He has, on occasion, collaborated with his illustrious colleague from Pakistan, Sadequain. He has used Sadequain's flowing line drawing of a particularly beautiful lady and then played it off against various elements in the collage, invariably arriving at a playful, even celebratory, conclusion that encourages a new beginning. Geoffrey did a series of collages featuring pen-and-ink drawings by his friend. He is a collaborator par excellence, meaning that he has as much respect for the artist he is collaborating with in a given endeavour as he has for himself. This comes from a supreme self-confidence that comes from self-awareness rather than vanity.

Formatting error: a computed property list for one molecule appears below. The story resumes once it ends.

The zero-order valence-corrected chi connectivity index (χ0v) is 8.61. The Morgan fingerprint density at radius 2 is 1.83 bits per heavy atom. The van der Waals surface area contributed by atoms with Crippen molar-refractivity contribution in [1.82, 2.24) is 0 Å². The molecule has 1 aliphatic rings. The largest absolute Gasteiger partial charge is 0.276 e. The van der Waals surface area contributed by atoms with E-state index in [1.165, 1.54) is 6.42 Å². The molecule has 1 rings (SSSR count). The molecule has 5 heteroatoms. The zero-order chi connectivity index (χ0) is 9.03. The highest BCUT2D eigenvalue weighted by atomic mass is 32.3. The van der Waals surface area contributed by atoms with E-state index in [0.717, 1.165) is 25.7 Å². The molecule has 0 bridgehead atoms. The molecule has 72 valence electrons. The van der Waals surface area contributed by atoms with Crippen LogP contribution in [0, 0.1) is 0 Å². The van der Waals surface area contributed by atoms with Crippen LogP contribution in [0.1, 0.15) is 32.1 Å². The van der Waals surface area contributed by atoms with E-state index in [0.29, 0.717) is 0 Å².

He is adept at making connections not only in art but also in real life. Although he was born into a wealthy family, Geoffrey's gregariousness cuts across the borders of class. The only class he recognises is one of merit. He is capable of having a sturdy friendship with a Delicatessen operator as he is with an artist or an intellectual provided the person is capable of forgetting the self in order to understand the hidden wonders of life.
Geoffrey is a man of the world; he is regarded as an exceptional barrister. That he is a champion of lost causes is proof of his innate romanticism. Although he has seen continuous turmoil, both at home and abroad, he has managed to retain his equipoise. That is an enviable achievement.